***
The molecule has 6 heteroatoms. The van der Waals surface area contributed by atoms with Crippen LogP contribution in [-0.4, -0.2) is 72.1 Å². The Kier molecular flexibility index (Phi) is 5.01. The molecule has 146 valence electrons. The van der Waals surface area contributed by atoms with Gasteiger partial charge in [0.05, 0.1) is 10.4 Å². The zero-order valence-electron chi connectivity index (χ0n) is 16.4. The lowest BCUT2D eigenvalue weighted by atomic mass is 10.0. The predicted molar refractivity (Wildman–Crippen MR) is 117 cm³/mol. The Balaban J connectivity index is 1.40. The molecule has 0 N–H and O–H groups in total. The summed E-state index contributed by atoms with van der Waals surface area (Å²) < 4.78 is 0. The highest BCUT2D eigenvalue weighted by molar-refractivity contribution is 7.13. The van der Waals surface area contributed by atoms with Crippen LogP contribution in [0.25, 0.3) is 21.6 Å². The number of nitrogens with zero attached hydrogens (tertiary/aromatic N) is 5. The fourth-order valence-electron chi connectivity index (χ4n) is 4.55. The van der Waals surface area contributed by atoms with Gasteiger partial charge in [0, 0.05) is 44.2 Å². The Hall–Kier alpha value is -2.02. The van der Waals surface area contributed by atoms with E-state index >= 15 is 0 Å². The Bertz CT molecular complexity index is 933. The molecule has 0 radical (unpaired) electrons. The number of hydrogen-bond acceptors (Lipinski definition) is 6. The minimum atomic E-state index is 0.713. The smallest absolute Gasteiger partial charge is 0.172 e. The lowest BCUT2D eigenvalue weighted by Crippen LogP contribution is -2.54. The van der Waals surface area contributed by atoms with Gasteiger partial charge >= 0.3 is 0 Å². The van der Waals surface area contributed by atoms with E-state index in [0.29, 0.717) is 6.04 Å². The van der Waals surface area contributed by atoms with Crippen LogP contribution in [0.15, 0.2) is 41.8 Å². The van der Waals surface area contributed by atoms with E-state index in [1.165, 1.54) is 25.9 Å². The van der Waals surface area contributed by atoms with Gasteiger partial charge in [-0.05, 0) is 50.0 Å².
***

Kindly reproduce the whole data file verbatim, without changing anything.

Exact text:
The molecule has 6 heteroatoms. The van der Waals surface area contributed by atoms with Crippen LogP contribution in [-0.4, -0.2) is 72.1 Å². The Kier molecular flexibility index (Phi) is 5.01. The molecule has 146 valence electrons. The van der Waals surface area contributed by atoms with Gasteiger partial charge in [0.05, 0.1) is 10.4 Å². The zero-order valence-electron chi connectivity index (χ0n) is 16.4. The lowest BCUT2D eigenvalue weighted by atomic mass is 10.0. The predicted molar refractivity (Wildman–Crippen MR) is 117 cm³/mol. The Balaban J connectivity index is 1.40. The molecule has 0 N–H and O–H groups in total. The summed E-state index contributed by atoms with van der Waals surface area (Å²) < 4.78 is 0. The highest BCUT2D eigenvalue weighted by molar-refractivity contribution is 7.13. The van der Waals surface area contributed by atoms with Crippen LogP contribution in [0.25, 0.3) is 21.6 Å². The number of nitrogens with zero attached hydrogens (tertiary/aromatic N) is 5. The fourth-order valence-electron chi connectivity index (χ4n) is 4.55. The van der Waals surface area contributed by atoms with Gasteiger partial charge in [0, 0.05) is 44.2 Å². The Hall–Kier alpha value is -2.02. The van der Waals surface area contributed by atoms with E-state index >= 15 is 0 Å². The Bertz CT molecular complexity index is 933. The molecule has 0 radical (unpaired) electrons. The number of hydrogen-bond acceptors (Lipinski definition) is 6. The minimum atomic E-state index is 0.713. The smallest absolute Gasteiger partial charge is 0.172 e. The lowest BCUT2D eigenvalue weighted by Crippen LogP contribution is -2.54. The van der Waals surface area contributed by atoms with Gasteiger partial charge >= 0.3 is 0 Å². The van der Waals surface area contributed by atoms with E-state index in [0.29, 0.717) is 6.04 Å². The van der Waals surface area contributed by atoms with Crippen LogP contribution in [0.15, 0.2) is 41.8 Å². The van der Waals surface area contributed by atoms with E-state index in [1.165, 1.54) is 25.9 Å². The van der Waals surface area contributed by atoms with Gasteiger partial charge in [-0.05, 0) is 50.0 Å².